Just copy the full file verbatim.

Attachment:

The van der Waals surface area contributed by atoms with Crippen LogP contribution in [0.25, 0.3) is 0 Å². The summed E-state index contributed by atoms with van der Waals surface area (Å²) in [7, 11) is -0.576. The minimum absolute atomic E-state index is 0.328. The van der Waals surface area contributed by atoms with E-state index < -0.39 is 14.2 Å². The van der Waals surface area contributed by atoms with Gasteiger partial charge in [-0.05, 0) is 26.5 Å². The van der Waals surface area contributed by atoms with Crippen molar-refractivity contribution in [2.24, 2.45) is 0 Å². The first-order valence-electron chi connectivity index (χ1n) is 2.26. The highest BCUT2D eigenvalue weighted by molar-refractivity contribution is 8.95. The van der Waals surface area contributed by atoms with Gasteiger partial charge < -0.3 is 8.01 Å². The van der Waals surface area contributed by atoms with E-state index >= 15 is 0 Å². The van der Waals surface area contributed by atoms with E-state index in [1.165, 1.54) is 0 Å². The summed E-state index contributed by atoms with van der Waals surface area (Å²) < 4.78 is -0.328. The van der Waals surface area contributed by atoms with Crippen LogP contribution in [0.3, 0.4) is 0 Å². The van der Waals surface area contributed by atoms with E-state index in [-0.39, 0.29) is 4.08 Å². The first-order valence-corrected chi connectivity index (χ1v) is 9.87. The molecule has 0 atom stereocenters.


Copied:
The van der Waals surface area contributed by atoms with Crippen LogP contribution in [0.25, 0.3) is 0 Å². The summed E-state index contributed by atoms with van der Waals surface area (Å²) in [7, 11) is -0.576. The minimum absolute atomic E-state index is 0.328. The van der Waals surface area contributed by atoms with E-state index < -0.39 is 14.2 Å². The van der Waals surface area contributed by atoms with Gasteiger partial charge in [-0.05, 0) is 26.5 Å². The van der Waals surface area contributed by atoms with Crippen molar-refractivity contribution in [2.24, 2.45) is 0 Å². The first-order valence-electron chi connectivity index (χ1n) is 2.26. The highest BCUT2D eigenvalue weighted by molar-refractivity contribution is 8.95. The van der Waals surface area contributed by atoms with Gasteiger partial charge < -0.3 is 8.01 Å². The van der Waals surface area contributed by atoms with E-state index >= 15 is 0 Å². The van der Waals surface area contributed by atoms with E-state index in [1.165, 1.54) is 0 Å². The summed E-state index contributed by atoms with van der Waals surface area (Å²) < 4.78 is -0.328. The van der Waals surface area contributed by atoms with Crippen LogP contribution in [0.3, 0.4) is 0 Å². The van der Waals surface area contributed by atoms with E-state index in [-0.39, 0.29) is 4.08 Å². The first-order valence-corrected chi connectivity index (χ1v) is 9.87. The molecule has 0 atom stereocenters.